Words: Sarah Rowbottam (SR) and Sally Richardson (SallyR)
Photos: Ashley de Prazer


SR. You did it once, why do it again?
SallyR. You return to a work determined to make it better, and to resolve and refine your concept and your ideas. The initial devising space is such a different experience, with a high degree of uncertainty and is always limited by the time and resources available to you. Fringeworld was a perfect environment to show the work at an early stage, in a performance framework that is about experimentation, exploration, and testing your ideas for the first time with an audience who is also excited by the rawness and freshness of the work. The original presentation also incorporated a number of ideas, and story lines I had been working with on and off over a few years. Standing Bird 2 is a synergy and synthesis of those ideas into a single narrative and ‘voice’, co-created and performed by and for dancer Jacqui Claus.

SR. What have been some exciting developments with the next iteration of the work?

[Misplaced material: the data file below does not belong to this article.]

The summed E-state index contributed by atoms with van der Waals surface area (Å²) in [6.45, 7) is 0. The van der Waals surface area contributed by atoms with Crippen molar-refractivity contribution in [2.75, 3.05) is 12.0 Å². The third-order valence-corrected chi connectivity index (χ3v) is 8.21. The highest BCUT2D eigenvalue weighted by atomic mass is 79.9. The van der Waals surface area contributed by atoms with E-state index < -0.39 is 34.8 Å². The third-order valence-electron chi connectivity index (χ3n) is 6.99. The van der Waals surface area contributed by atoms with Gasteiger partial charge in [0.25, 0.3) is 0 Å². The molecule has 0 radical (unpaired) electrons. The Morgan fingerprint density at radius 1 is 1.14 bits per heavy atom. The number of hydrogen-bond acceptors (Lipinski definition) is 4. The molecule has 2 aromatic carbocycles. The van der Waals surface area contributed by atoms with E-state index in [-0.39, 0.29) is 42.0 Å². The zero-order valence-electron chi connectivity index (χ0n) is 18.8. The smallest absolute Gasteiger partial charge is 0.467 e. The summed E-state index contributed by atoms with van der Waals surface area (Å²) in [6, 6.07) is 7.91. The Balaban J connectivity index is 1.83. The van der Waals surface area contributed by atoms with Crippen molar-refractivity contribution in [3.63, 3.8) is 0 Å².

SallyR. The work has been re-structured, re-visioned and refined, with some additional new material developed and scored. The new design created by Fiona Bruce and Lauren Ross is bold and contemporary and locates the work in a different context and audience configuration. We also re-shot all the film sections exclusively with Jacqui, and these appear on a range of screens in and around The Blue Room (check out the Cultural centre screen as you make your way to the Theatre). We have also incorporated The Blue Room bar as a performance space, so yes on many levels if feels like a ‘new’ work. (My previous role as a somewhat shadowy presence in the work has also been erased – thankfully)!